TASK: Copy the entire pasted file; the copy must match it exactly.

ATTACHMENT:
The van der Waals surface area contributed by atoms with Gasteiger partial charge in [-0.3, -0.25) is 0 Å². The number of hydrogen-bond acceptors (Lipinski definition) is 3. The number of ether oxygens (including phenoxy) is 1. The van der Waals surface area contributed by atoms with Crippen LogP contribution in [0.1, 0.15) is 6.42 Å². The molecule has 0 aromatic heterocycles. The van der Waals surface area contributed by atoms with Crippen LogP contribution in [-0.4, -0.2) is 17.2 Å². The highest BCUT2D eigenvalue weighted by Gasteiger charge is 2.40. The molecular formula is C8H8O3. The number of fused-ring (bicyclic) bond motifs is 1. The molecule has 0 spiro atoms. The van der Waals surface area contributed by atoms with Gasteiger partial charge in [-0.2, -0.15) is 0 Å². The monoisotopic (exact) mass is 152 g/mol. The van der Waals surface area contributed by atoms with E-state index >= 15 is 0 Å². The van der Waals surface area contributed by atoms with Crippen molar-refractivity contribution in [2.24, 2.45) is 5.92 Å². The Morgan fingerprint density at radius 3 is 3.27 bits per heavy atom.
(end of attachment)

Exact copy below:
The van der Waals surface area contributed by atoms with Gasteiger partial charge in [-0.3, -0.25) is 0 Å². The number of hydrogen-bond acceptors (Lipinski definition) is 3. The number of ether oxygens (including phenoxy) is 1. The van der Waals surface area contributed by atoms with Crippen LogP contribution in [0.1, 0.15) is 6.42 Å². The molecule has 0 aromatic heterocycles. The van der Waals surface area contributed by atoms with Crippen LogP contribution in [-0.4, -0.2) is 17.2 Å². The highest BCUT2D eigenvalue weighted by Gasteiger charge is 2.40. The molecular formula is C8H8O3. The number of fused-ring (bicyclic) bond motifs is 1. The molecule has 0 spiro atoms. The van der Waals surface area contributed by atoms with Gasteiger partial charge in [-0.2, -0.15) is 0 Å². The monoisotopic (exact) mass is 152 g/mol. The van der Waals surface area contributed by atoms with E-state index >= 15 is 0 Å². The van der Waals surface area contributed by atoms with Crippen molar-refractivity contribution in [2.24, 2.45) is 5.92 Å². The Morgan fingerprint density at radius 3 is 3.27 bits per heavy atom.